In this study, we assessed five hazards in a mountainous region of Iran. To comprehensively assess extreme natural events in the study area, multi-hazard mapping was conducted using three machine learning models. Evaluation of the accuracies of the SVM, GLM and FDA models showed that SVM is most accurate when predicting landslide, land subsidence, and flood risks. GLM is most accurate for wildfire risk. And FDA is most accurate for snow-avalanche risk prediciton (Table 2). The AUCs of the five best models were over 0.8, validating their strong performances146 and demonstrating that they (more or less) accurately predicted the patterns of the hazards in the study area. The SVM method also produced very good results for mapping landslide, land subsidence, and flood risks. Li et al.147 applied SVM with univariate and multivariate statistical methods to investigate land subsidence. Their results showed that SVM is more accurate than other algorithms they tested. Others have confirmed the high performance of SVM for similar purposes24,131,148,149. Studies of landslide risk have also revealed that highly accurate predictions were made with SVM112,150. The strong capacity of SVM to predict flood risk has also been demonstrated151,152,153. GLM has been used to predict wildfire risk123,154,155,156,157,158. GLMs have proven to acceptably predict wildfire risks in California155,159 and Spain156,160.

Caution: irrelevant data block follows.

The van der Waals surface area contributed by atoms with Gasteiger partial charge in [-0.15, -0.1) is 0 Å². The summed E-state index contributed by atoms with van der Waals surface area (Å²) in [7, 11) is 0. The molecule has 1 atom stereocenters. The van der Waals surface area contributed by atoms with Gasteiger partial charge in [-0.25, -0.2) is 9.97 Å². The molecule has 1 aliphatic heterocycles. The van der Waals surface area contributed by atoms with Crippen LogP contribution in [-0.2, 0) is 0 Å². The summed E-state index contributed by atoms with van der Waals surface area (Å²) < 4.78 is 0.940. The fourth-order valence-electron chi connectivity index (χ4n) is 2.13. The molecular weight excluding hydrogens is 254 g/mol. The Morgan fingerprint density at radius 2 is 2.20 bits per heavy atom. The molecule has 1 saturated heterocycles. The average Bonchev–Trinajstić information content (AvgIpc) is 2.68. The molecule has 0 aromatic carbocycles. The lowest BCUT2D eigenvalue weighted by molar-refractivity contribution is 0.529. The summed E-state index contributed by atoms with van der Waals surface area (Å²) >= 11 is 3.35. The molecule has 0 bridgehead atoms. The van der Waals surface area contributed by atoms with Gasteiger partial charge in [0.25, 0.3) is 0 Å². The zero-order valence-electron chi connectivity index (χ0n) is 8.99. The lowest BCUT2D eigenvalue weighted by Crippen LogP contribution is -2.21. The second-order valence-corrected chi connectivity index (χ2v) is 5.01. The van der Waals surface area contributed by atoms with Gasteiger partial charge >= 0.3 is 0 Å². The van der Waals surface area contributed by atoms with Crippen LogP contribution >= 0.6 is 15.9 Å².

The MH risk map was developed by combining the results produced by the SVM, GLM and FDA approaches. Results demonstrate that using the best machine learning models to predict several hazards yields useful information about their interactions. Multi-hazard relationships are very dependent upon the scale of analysis and the specific sets of hazards. Understanding the relationships and interactions between multiple hazards is an important challenge103. This study begins to fill this gap. The results show that all five hazards are absent from 16.5% of the study area. The rest of the study area, 83.5%, is likely to be impacted by at least one of the hazards, however. Pourghasemi et al.54 mapped both the individual and collective risks posed by three hazards (floods, forest fires, and landslides) in a multi-hazard study using machine learning techniques. Others have conducted multi-hazard risk assessments, but separately for each risk46,47,161.